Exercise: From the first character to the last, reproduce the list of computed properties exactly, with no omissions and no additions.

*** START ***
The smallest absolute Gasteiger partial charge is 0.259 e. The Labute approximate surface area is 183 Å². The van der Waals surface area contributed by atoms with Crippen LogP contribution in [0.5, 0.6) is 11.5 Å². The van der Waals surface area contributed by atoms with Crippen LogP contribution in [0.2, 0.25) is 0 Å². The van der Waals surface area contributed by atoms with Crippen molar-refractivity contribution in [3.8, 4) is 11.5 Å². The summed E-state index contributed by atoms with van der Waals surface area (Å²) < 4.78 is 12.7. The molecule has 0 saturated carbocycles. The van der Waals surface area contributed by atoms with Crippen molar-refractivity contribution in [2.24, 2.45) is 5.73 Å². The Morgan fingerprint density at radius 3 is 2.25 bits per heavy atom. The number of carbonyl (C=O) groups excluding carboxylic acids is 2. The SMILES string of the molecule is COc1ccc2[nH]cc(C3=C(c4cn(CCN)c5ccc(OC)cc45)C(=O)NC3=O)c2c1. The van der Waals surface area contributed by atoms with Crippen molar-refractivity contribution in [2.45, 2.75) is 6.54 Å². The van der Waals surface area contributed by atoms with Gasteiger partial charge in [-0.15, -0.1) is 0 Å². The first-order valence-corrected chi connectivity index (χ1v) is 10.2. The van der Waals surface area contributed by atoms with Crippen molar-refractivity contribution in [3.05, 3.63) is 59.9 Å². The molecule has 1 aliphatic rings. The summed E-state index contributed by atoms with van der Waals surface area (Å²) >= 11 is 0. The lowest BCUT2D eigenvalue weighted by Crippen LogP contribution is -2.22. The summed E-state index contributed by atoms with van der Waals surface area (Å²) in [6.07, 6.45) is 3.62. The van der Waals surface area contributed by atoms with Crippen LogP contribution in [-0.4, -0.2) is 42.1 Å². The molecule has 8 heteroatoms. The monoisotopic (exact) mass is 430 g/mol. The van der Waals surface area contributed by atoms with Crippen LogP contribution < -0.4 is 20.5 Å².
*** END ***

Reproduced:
The smallest absolute Gasteiger partial charge is 0.259 e. The Labute approximate surface area is 183 Å². The van der Waals surface area contributed by atoms with Crippen LogP contribution in [0.5, 0.6) is 11.5 Å². The van der Waals surface area contributed by atoms with Crippen LogP contribution in [0.2, 0.25) is 0 Å². The van der Waals surface area contributed by atoms with Crippen molar-refractivity contribution in [3.8, 4) is 11.5 Å². The summed E-state index contributed by atoms with van der Waals surface area (Å²) < 4.78 is 12.7. The molecule has 0 saturated carbocycles. The van der Waals surface area contributed by atoms with Crippen molar-refractivity contribution in [2.24, 2.45) is 5.73 Å². The Morgan fingerprint density at radius 3 is 2.25 bits per heavy atom. The number of carbonyl (C=O) groups excluding carboxylic acids is 2. The SMILES string of the molecule is COc1ccc2[nH]cc(C3=C(c4cn(CCN)c5ccc(OC)cc45)C(=O)NC3=O)c2c1. The van der Waals surface area contributed by atoms with Crippen molar-refractivity contribution in [2.45, 2.75) is 6.54 Å². The van der Waals surface area contributed by atoms with Gasteiger partial charge in [-0.15, -0.1) is 0 Å². The first-order valence-corrected chi connectivity index (χ1v) is 10.2. The van der Waals surface area contributed by atoms with Crippen molar-refractivity contribution in [3.05, 3.63) is 59.9 Å². The molecule has 1 aliphatic rings. The summed E-state index contributed by atoms with van der Waals surface area (Å²) >= 11 is 0. The lowest BCUT2D eigenvalue weighted by Crippen LogP contribution is -2.22. The summed E-state index contributed by atoms with van der Waals surface area (Å²) in [6.07, 6.45) is 3.62. The van der Waals surface area contributed by atoms with Crippen LogP contribution in [-0.4, -0.2) is 42.1 Å². The molecule has 8 heteroatoms. The monoisotopic (exact) mass is 430 g/mol. The van der Waals surface area contributed by atoms with Crippen LogP contribution < -0.4 is 20.5 Å².